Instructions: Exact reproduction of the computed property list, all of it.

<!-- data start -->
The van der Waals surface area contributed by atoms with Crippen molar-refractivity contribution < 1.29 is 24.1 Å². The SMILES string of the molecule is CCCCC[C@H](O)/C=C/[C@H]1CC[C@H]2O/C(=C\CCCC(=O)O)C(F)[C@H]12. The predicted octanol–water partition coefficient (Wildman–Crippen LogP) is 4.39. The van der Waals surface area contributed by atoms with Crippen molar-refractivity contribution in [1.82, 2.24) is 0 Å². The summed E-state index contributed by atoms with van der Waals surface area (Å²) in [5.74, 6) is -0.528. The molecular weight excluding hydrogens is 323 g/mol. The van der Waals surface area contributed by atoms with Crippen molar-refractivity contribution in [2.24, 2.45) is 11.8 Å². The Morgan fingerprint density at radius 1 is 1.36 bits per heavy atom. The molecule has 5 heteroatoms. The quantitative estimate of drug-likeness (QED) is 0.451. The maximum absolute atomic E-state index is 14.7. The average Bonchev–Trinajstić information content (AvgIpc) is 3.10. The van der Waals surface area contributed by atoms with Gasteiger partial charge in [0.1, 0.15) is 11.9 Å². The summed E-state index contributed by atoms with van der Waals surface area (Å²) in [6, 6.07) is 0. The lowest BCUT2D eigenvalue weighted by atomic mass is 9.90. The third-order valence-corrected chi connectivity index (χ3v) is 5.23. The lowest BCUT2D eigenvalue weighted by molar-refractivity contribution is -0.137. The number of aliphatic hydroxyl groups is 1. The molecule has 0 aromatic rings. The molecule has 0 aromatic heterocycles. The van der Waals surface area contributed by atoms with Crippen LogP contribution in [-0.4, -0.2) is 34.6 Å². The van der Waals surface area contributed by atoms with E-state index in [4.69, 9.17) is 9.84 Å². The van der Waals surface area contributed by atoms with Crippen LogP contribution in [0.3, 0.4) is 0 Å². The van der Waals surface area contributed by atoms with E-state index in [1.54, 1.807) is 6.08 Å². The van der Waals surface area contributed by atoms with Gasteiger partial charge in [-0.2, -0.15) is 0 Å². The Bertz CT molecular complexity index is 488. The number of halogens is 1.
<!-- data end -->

The van der Waals surface area contributed by atoms with Crippen molar-refractivity contribution < 1.29 is 24.1 Å². The SMILES string of the molecule is CCCCC[C@H](O)/C=C/[C@H]1CC[C@H]2O/C(=C\CCCC(=O)O)C(F)[C@H]12. The predicted octanol–water partition coefficient (Wildman–Crippen LogP) is 4.39. The van der Waals surface area contributed by atoms with Crippen molar-refractivity contribution in [1.82, 2.24) is 0 Å². The summed E-state index contributed by atoms with van der Waals surface area (Å²) in [5.74, 6) is -0.528. The molecular weight excluding hydrogens is 323 g/mol. The van der Waals surface area contributed by atoms with Crippen molar-refractivity contribution in [2.24, 2.45) is 11.8 Å². The Morgan fingerprint density at radius 1 is 1.36 bits per heavy atom. The molecule has 5 heteroatoms. The quantitative estimate of drug-likeness (QED) is 0.451. The maximum absolute atomic E-state index is 14.7. The average Bonchev–Trinajstić information content (AvgIpc) is 3.10. The van der Waals surface area contributed by atoms with Gasteiger partial charge in [0.1, 0.15) is 11.9 Å². The summed E-state index contributed by atoms with van der Waals surface area (Å²) in [6, 6.07) is 0. The lowest BCUT2D eigenvalue weighted by atomic mass is 9.90. The third-order valence-corrected chi connectivity index (χ3v) is 5.23. The lowest BCUT2D eigenvalue weighted by molar-refractivity contribution is -0.137. The number of aliphatic hydroxyl groups is 1. The molecule has 0 aromatic rings. The molecule has 0 aromatic heterocycles. The van der Waals surface area contributed by atoms with Crippen LogP contribution in [-0.4, -0.2) is 34.6 Å². The van der Waals surface area contributed by atoms with E-state index in [4.69, 9.17) is 9.84 Å². The van der Waals surface area contributed by atoms with Crippen LogP contribution in [0.3, 0.4) is 0 Å². The van der Waals surface area contributed by atoms with E-state index in [1.54, 1.807) is 6.08 Å². The van der Waals surface area contributed by atoms with Gasteiger partial charge in [-0.2, -0.15) is 0 Å². The Bertz CT molecular complexity index is 488. The number of halogens is 1.